I learned to cook with the most basic tools under the tutelage of my stepmother, the inheritor of kitchen magic from generations before her. Bacon was fried in a cast-iron skillet, turned with a fork. Pie crust was formed with a wire pastry cutter in a mixing bowl. Biscuits were cut using an empty can. Simple tools, employed faithfully, yielding all manner of goodness.

But as my interest in cooking grew, I moved on to more complicated tools that promised less work or mess. My kitchen brimmed with single-use utensils and fancy appliances, but the crispy bacon, flaky pie crusts, and warm biscuits of my early years did not improve. In many cases, they degraded, or the task of locating and employing the right implement dulled my interest.

It is possible to overcomplicate simple practices that yield good things. Just as with cooking, so with reading our Bibles. The availability of online commentaries, lexicons, interlinear Bibles, and searchable databases can make us forget basic, tried-and-true tools that serve us well. Consider recovering these five simple “utensils” that may have gotten lost in the drawer amid so many ways to access and parse the Scriptures:

Reading Repetitively

We underestimate the effectiveness of repetitive reading in training us to follow the meaning of a text. It helps us identify ideas, names, locations, images, rhythms, or phrases, and we begin to see structures and patterns emerge. We never reach the end of its usefulness, for on each reading, new treasures are yielded from the text. One of the best—and most neglected—approaches to Bible study would be to read a book of the Bible from start to finish, without attempting to analyze or apply it. And then read it again. And again.

Consulting a Map

When J. R. R. Tolkien published his now-famous Lord of the Rings trilogy, he placed in the opening pages an ingeniously simple tool that enabled his readers to enter into the story: a map of Middle-earth. It is likely that a fair number of modern-day Christians know more about the geography of Middle-earth than the geography of the Middle East. The appendices of our Bibles also contain maps to draw us into the setting and provide context. Knowing that the Ethiopian eunuch of Acts 8 made a pilgrimage of 1,500 miles enhances our understanding of his deep desire to know Yahweh. Mapping Paul’s missionary journeys or Abram’s travels adds to our understanding and reinforces our retention of these stories.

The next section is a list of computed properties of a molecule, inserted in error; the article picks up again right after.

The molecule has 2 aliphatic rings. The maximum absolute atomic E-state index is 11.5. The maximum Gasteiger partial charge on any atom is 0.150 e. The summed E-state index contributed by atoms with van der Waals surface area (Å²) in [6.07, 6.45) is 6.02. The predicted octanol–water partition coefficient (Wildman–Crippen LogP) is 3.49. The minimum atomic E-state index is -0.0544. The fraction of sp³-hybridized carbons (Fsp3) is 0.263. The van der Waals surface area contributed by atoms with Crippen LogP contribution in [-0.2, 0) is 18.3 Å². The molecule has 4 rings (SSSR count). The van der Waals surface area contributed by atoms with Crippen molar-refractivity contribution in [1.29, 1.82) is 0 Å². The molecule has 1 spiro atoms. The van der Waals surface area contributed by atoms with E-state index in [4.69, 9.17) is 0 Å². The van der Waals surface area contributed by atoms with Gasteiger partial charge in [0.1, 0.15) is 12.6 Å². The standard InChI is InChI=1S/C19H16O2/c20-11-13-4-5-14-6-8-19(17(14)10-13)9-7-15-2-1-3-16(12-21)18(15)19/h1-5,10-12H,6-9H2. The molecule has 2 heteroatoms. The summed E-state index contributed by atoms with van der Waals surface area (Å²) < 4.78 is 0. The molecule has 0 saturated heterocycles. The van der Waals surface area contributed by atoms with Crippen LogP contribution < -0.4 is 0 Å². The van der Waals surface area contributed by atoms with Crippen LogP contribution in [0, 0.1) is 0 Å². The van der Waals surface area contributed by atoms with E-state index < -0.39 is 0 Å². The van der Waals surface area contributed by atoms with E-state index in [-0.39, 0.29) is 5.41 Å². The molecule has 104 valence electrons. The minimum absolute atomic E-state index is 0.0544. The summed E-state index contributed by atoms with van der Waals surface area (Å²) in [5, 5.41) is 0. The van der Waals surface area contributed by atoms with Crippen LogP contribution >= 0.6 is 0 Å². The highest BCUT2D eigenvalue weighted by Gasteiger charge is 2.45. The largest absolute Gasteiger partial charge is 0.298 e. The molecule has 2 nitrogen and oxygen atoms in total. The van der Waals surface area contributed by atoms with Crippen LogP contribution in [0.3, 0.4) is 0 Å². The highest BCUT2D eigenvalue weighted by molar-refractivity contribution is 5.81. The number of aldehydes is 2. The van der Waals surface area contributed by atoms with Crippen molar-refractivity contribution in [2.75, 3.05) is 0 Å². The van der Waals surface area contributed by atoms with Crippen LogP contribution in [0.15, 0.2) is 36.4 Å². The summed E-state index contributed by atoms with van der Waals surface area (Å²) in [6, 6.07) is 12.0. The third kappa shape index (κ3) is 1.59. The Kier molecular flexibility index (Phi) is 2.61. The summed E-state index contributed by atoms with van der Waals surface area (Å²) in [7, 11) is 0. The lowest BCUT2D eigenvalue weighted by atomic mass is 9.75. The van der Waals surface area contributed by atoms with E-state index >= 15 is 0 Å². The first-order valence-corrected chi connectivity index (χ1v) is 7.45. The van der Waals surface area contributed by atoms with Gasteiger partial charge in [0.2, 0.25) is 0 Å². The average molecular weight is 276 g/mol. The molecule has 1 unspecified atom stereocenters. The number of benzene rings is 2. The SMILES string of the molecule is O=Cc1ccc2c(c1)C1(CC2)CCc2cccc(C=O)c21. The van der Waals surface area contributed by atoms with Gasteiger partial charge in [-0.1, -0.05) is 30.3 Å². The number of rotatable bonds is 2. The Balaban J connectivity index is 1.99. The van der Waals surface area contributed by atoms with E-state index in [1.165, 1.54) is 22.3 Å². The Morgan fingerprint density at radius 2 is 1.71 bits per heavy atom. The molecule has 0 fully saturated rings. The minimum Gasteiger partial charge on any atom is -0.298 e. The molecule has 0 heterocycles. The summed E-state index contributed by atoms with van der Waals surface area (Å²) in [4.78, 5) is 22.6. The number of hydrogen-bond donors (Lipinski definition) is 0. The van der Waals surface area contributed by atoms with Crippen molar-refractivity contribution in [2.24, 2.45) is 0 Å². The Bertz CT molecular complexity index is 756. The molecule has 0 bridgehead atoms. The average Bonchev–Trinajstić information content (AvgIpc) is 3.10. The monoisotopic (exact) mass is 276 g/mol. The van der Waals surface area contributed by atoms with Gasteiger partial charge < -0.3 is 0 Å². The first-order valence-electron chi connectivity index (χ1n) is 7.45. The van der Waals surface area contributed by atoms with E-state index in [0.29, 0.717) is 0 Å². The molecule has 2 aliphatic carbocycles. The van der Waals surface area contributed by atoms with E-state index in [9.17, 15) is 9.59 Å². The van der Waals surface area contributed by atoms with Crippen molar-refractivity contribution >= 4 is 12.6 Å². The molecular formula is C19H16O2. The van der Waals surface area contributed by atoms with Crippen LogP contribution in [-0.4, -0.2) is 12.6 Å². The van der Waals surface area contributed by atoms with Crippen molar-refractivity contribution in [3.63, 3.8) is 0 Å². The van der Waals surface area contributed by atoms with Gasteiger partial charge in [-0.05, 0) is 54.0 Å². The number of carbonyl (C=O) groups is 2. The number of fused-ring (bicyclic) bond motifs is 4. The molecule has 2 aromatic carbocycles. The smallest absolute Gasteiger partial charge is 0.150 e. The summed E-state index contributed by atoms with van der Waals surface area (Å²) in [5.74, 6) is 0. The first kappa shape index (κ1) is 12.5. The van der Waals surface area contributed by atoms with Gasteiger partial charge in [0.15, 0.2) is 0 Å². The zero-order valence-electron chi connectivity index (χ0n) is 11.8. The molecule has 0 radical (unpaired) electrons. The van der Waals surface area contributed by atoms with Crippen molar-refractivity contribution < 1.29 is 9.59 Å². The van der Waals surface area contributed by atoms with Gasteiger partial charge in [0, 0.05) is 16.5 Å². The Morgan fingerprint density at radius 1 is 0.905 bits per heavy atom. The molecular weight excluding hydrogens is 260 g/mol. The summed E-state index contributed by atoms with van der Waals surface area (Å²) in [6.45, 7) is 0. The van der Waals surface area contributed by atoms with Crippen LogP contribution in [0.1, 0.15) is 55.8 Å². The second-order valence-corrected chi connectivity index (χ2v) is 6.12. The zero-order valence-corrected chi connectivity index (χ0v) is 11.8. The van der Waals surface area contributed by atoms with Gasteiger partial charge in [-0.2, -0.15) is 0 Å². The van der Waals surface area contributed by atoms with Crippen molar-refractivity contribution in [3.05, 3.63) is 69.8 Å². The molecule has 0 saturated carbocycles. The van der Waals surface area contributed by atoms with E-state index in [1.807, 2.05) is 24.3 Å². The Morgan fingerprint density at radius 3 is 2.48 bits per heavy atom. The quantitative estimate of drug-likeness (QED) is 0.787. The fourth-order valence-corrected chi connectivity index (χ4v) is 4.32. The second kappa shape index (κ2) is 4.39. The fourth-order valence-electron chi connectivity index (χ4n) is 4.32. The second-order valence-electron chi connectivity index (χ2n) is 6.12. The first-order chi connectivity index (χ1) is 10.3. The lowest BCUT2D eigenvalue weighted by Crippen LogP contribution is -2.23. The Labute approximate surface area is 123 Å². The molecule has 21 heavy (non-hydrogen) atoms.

Keeping a Bible Timeline

When did the Divided Kingdom begin? When did Isaiah prophesy? When was the intertestamental period? When was the temple destroyed? Keeping handy a Bible timeline can help us place what we are reading in the proper historical context. It can also help us develop a sense of what themes are commonly addressed in particular eras or why a particular theme does not appear in a particular portion of the Bible. Consider making a bookmark to keep in your Bible that helps you learn and apply the timeline of biblical history to your reading.

Comparing Translations

If a phrase or sentence is hard to understand, compare it with several other translations. Online access to multiple translations makes comparison easy and accessible. Add a layer to your repetitive reading by changing translations for your later passes through a book.

Checking a Dictionary

A Hebrew or Greek lexicon is not always a helpful tool in the hands of those unfamiliar with the original language, but a simple English dictionary can be of good service. When Paul encounters the proconsul in Acts 13, a glance at the thesaurus tells us that a proconsul is a Roman governor. When we read in
1 John 2:2 that Christ is our propitiation (in the ESV), a dictionary clarifies that this is an atoning sacrifice. Even looking up common words like steadfast or righteous can help expand or challenge our understanding.

When it comes to Bible reading, avoid overcomplicating the recipe. Rediscover basic literacy skills and read with renewed attention. Simple tools, employed faithfully, yield all manner of goodness.

Jen Wilkin is a wife, mom, and Bible teacher. She is the author of In His Image and None Like Him.

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Beginning of Wisdom
The Beginning of Wisdom offers a Bible teacher's perspective on spiritual growth and scriptural study in our churches, small groups, and families.
Jen Wilkin
Jen Wilkin is a wife, mom, and Bible teacher. She is the author of Women of the Word and None Like Him. She tweets @jenniferwilkin.
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